Sacramento is way too darn pretty

Sacramento is a fleeting memory, a transitory moment for one to enjoy before life resumes its course. Creator Delphine Fourneau—who also goes by the name Dziff—describes the game as ephemeral; it’s the best word I could find to describe it, too.

The scenes in Sacramento are snippets of Fourneau’s own memories of a train journey taken across the United States. She didn’t intend the memories to be literal, however—that’s not what Sacramento is about. Rather, it’s about the “impressions of these ephemeral places that leave you these sweet pictures in the back of your mind,” she said.


In Sacramento, players simply wander—or “drift aimlessly”—through Fourneau’s surreal and dreamlike landscape. Music and sound design from Glass Body helps create the “comfy and calm” atmosphere Fourneau looked to embrace. Nothing is sudden. Despite memories fading in and out as players explore Sacramento, there is no rush to see everything. There’s an emphasis on being present—staying in the moment—while one is able to. A player’s time in Sacramento is not infinite; one moment will not last forever. However, that moment will be around to visit at another time. Eventually, Sacramento will fade back to its opening screen. Ephemeral.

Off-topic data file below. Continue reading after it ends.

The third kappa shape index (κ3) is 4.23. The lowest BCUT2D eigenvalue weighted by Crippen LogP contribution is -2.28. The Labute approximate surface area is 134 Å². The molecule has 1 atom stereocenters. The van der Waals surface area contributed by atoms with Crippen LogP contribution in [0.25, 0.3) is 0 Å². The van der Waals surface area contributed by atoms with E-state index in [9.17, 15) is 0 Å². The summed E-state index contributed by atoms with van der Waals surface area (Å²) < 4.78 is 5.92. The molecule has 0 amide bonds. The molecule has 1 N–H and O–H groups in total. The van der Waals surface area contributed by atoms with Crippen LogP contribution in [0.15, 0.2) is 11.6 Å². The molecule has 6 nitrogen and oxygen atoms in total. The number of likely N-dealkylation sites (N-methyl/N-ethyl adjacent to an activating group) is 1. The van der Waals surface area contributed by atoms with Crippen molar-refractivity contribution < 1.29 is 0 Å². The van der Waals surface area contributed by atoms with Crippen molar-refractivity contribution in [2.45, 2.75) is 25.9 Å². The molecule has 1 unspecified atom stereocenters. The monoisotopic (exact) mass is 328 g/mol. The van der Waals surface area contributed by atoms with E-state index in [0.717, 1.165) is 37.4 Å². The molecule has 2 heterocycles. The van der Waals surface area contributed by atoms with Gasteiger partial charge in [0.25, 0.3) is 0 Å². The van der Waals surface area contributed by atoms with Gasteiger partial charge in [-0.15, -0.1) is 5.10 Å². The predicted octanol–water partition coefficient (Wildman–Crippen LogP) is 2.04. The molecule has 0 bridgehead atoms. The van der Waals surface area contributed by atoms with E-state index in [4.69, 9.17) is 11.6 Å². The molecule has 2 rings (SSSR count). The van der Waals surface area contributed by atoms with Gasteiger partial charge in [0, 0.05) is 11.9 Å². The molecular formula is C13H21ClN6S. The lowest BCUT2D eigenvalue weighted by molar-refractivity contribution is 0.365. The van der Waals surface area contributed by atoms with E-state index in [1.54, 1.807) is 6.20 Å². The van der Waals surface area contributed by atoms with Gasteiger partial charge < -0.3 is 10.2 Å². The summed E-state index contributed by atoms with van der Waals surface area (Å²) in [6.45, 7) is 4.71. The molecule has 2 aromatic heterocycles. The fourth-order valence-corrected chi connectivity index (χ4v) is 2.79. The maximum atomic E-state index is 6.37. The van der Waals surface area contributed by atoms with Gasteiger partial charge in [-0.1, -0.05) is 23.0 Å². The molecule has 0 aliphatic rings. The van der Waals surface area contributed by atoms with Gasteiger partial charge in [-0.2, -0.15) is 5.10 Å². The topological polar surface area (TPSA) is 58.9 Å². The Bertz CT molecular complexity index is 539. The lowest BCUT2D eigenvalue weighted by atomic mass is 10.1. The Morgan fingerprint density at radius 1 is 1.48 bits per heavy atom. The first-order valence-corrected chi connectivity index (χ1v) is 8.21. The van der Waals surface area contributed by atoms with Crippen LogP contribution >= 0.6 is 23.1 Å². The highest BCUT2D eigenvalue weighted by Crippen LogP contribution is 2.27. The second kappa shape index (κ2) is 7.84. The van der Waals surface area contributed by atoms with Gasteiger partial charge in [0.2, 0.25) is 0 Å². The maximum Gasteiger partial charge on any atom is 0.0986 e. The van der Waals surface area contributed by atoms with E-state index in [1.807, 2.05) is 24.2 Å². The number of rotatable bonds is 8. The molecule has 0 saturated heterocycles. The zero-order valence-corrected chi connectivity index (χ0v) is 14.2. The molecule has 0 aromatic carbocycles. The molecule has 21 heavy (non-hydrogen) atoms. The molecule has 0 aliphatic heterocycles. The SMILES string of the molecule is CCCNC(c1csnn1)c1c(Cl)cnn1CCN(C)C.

impressions of these ephemeral places that leave you these sweet pictures in the back of your mind

Sacramento has its own meaning for Fourneau, but it’s not a story she exactly wanted players to share. “I rather wanted the player to project [their] own story and memories,” she said. She wants players to impress their own memories of travel on the canvas she’s provided.


Sacramento was released yesterday on It’s available on PC and Mac.